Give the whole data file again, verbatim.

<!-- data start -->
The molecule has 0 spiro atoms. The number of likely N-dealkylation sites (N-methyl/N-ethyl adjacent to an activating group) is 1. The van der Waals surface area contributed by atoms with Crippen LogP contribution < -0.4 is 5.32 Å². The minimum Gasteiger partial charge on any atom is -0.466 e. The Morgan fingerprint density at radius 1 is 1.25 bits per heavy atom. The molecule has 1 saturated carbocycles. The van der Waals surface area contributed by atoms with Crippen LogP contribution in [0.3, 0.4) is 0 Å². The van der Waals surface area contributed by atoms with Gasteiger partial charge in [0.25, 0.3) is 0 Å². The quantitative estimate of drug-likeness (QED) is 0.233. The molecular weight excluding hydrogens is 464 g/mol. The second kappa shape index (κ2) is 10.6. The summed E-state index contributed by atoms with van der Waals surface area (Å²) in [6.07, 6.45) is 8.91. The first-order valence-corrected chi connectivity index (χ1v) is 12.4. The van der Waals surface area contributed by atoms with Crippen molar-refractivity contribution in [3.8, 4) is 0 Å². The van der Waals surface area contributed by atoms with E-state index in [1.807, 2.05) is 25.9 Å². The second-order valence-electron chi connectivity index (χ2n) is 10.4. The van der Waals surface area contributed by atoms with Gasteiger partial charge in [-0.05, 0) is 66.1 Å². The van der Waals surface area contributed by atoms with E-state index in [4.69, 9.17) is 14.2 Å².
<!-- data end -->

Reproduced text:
The molecule has 0 spiro atoms. The number of likely N-dealkylation sites (N-methyl/N-ethyl adjacent to an activating group) is 1. The van der Waals surface area contributed by atoms with Crippen LogP contribution < -0.4 is 5.32 Å². The minimum Gasteiger partial charge on any atom is -0.466 e. The Morgan fingerprint density at radius 1 is 1.25 bits per heavy atom. The molecule has 1 saturated carbocycles. The van der Waals surface area contributed by atoms with Crippen LogP contribution in [0.3, 0.4) is 0 Å². The van der Waals surface area contributed by atoms with Gasteiger partial charge in [0.25, 0.3) is 0 Å². The quantitative estimate of drug-likeness (QED) is 0.233. The molecular weight excluding hydrogens is 464 g/mol. The second kappa shape index (κ2) is 10.6. The summed E-state index contributed by atoms with van der Waals surface area (Å²) in [6.07, 6.45) is 8.91. The first-order valence-corrected chi connectivity index (χ1v) is 12.4. The van der Waals surface area contributed by atoms with Crippen molar-refractivity contribution in [3.8, 4) is 0 Å². The van der Waals surface area contributed by atoms with E-state index in [1.807, 2.05) is 25.9 Å². The second-order valence-electron chi connectivity index (χ2n) is 10.4. The van der Waals surface area contributed by atoms with Gasteiger partial charge in [-0.05, 0) is 66.1 Å². The van der Waals surface area contributed by atoms with E-state index in [4.69, 9.17) is 14.2 Å².